It's important to note that we didn't see the color problem under all lighting conditions, for example, in this photograph of a co-worker both indoors and outdoors in late afternoon. Her skin appears unnaturally pinkish indoors, while in the outdoor shot, it has a slight warm tone. (The latter is in line with what we've seen from the iPhone 5 and 5s in the past, running iOS 7.) These two photos were taken with an iPhone 6, but we got identical results shooting the pictures simultaneously with an iPhone 5s that was running iOS 8.
Another reviewer's samples
A lot of attention has gone to a review by travel photographer Austin Mann, in cooperation with technology news site The Verge, in which he shot extensively with the iPhone 6, 6 Plus and 5s in Iceland. His photos are attractive, but most have been edited in one or more programs (which he states clearly on his site). Mann and his team also shot an extensive video about the photo trip, using an iPhone 6 and 6 Plus. Mann does not mention editing the video to adjust image quality.
In the film, the magenta (pinkish) cast is stark under low-light conditions, which jibes with our still photo and video findings. Please see the embedded video from Mann's YouTube channel below — especially the skin tones at the following points in the footage: 1:00; 2:52; 3:10; 3:30; and 3:47.
Purple Fringing in iOS 8 Photos
Back to our tests, we also noticed occasional cases of chromatic aberration, in which a harsh contrast between light and dark produces a colored haze — often a purple one. In our experience testing many cameras, a bright light at the edge of the frame, in dark settings, sometimes creates a purple fringe with some cameras and lenses.
That's exactly what happened in several photos, including in a dark New York subway station with scattered bright lights. It also happened when we photographed the produce section in a gourmet market. A bright light running the length of the shelf above produced varying degrees of purple fringing — from a tad in the upper-left corner to a stripe across the entire top of the picture. In each case, we held the camera in several positions in order to maximize the fringing effect and see how bad it could get. Consequently, the composition of the photos varies a bit.
The iPhone 5 photos fared worse, regardless of whether the cameras were running iOS 7 or 8. The iPhone 5s running iOS 7 never produced a purple fringe, although there was a slight hazy look at the top of the photo. Purple fringing returns with the iPhone 5s running iOS 8, though it's restricted to a small spot in the corner. This suggests that the 5s camera produces less fringe than the iPhone 5 camera, and that iOS 7 helps eliminate the little that does appear. (It's common for modern cameras to clean up flaws like chromatic aberration or lens distortion.) The fact that the purple haze returns in an iPhone 5s with iOS 8 may mean the new operating system is less adept at cleaning up the flaw.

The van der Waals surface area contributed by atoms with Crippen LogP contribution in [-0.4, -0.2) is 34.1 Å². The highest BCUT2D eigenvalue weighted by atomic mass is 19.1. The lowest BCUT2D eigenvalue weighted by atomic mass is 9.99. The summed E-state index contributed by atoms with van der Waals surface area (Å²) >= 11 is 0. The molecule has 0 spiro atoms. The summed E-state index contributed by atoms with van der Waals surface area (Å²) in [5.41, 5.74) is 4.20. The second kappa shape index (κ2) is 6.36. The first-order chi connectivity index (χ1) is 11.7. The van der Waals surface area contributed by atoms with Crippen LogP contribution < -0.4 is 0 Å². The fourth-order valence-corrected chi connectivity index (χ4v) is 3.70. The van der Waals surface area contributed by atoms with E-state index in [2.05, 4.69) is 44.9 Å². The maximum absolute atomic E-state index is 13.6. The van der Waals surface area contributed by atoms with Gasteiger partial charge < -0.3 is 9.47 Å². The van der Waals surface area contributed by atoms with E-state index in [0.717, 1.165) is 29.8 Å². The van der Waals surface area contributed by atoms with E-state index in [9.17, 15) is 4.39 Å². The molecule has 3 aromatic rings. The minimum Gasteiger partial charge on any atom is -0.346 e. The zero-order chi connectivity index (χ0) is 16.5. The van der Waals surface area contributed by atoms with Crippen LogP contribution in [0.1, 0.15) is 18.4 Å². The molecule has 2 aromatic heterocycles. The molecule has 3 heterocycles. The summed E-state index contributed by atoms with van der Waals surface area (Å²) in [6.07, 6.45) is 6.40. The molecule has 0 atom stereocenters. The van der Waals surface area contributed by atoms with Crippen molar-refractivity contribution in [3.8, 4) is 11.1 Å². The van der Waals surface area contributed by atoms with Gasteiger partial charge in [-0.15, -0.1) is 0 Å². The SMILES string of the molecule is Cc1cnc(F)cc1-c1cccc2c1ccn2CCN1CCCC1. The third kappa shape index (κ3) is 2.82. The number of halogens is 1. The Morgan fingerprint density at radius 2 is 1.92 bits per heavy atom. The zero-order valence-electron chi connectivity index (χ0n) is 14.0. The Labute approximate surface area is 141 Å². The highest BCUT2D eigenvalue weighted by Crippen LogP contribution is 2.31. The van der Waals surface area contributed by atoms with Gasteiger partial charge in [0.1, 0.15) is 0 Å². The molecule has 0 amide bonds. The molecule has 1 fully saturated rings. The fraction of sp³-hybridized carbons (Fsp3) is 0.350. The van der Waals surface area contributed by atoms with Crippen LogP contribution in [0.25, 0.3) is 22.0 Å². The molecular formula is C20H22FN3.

Photos from the iPhone 6 seem to back that up. The purple fringe is equally as small as it is on the iPhone 5s photos. And both cameras are running iOS 8. As with the faulty white balance, it's possible that a software upgrade could also fix the chromatic aberration.
We saw no chromatic aberration in any of several dozen Galaxy S5 photos shot in the same settings as the iPhone photos that do show it. (Composition is slightly different due to the camera's wider aspect ratio, but again, our main goal was to maximize the chance of chromatic aberration.)
It may be that Android 4.2 is better at removing the artifact, or that the design of the camera prevents it. The iPhone 5 and 5s cameras are flush with the back of the phone, while the iPhone 6 and 6 Plus cameras protrude slightly. The Galaxy S5 camera, in comparison, is slightly recessed. This might block light from hitting the lens from the side, which is often a cause of chromatic aberration.
We still can't say definitively what is causing these image-quality problems. Nor do we know if the problems can be fixed. We expect to know more as Apple continues to investigate, and we'll keep you in the loop.
- iOS 8 Manual Camera Controls: Don't Bother — Yet
- How to Take Better Photos with Your iPhone
- Best Smartphone Camera 2014
Contact senior editor Sean Captain at firstname.lastname@example.org if you are having an iPhone 6 problems, or for any other scoops. And follow me @seancaptain and on flicker at Sergiocapitano. Senior photographer Jeremy Lips and senior editor Mike Prospero contributed extensively to this article. Follow us @tomsguide, on Facebook and on Google+.